Frank Atanassow
Mon, 20 Aug 2001 13:43:53 +0200

Mansour Al-Mutairi wrote (on 18-08-01 17:29 +0000):
> I am a newbie but I think that what you are proposing can be simulated in 
> haskell. It is like subclassing in OOP. You can create a new type that is an 
> extension of the older one. Unlike OOP overloading, you will need to create 
> a new function that can work on the new type.
> >data SomeObject = SomeInt Int | SomeString String | _
> will become:
> data SomeObject = SomeInt Int | SomeString String
> >...later...
> >
> >data SomeObject |= SomeReal Double
> will become:
> data SomeObject2 = SO SomeObject | SomeReal Double

I want to point out that this approach runs into problems if the datatype
SomeObject is recursive. Consider a datatype of propositions:

  data Prop = TT | Or Prop Prop | Not Prop

Now you want to extend it:

  data Prop2 = Prop Prop | FF | And Prop2 Prop2

The problem is that you cannot form, e.g., the term:

  Or (And (Prop TT) (Prop TT)) FF

since Or wants Prop arguments, not Prop2 arguments like And.

You actually want the recursive instances of Prop in Prop's constructors'
types to be Prop2 now. This is a situation where the explicit fixpoint
datatype comes in handy:

  data Fix f = In (f (Fix f))

  data PropAlg p = TT | Or p p | Not p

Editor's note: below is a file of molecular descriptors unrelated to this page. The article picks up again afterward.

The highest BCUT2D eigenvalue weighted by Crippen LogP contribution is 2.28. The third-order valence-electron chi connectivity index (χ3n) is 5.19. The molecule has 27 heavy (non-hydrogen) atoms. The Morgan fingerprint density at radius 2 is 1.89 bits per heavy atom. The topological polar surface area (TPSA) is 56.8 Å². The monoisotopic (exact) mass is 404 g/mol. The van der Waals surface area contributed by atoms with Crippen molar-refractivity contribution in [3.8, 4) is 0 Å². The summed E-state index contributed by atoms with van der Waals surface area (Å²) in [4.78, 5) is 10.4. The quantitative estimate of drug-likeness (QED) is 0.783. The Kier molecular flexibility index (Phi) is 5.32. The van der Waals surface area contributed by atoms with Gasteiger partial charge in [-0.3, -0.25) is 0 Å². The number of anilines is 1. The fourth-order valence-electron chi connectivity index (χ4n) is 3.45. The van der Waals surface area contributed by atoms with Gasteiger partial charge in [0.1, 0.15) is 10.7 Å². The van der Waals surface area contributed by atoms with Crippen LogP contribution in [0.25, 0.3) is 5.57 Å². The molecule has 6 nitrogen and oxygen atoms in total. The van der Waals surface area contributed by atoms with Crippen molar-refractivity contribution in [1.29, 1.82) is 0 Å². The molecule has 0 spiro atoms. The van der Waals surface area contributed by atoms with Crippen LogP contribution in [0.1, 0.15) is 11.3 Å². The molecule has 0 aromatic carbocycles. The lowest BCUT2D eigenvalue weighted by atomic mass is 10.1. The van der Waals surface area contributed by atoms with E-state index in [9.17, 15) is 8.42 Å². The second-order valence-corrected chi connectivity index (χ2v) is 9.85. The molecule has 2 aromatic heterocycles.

type Prop = Fix PropAlg

  data Prop2Alg p = Prop (PropAlg p) | FF | And p p
  type Prop2 = Fix Prop2Alg

Now you can write:

  p :: Prop2
  p = In (Prop (Or (In (And (In (Prop TT)) (In FF))) (In FF)))

which looks ugly, but is hidden if you are parsing input terms and
destructuring exclusively with folds.

I'm pretty sure that this technique can be taken much farther using type
classes to hide the Prop coercion, adding propositional variables and a
substitution monad, and perhaps doing normalization automatically with
customized folds and/or hiding the representation type with existentials, but
frankly I don't have the energy for that today.

BTW, this is not a beginner, or even intermediate, Haskell programmer's
technique. It will probably give you big headaches unless you are willing to
devote a few days to playing around with it. For example, if you really want
to take advantage of it you will need to learn how to go without
pattern-matching and how to write all your recursive algorithms
inductively... I think that's why no one really does this sort of thing in
Haskell in practice.

Frank Atanassow, Information & Computing Sciences, Utrecht University
Padualaan 14, PO Box 80.089, 3508 TB Utrecht, Netherlands
Tel +31 (030) 253-3261 Fax +31 (030) 251-379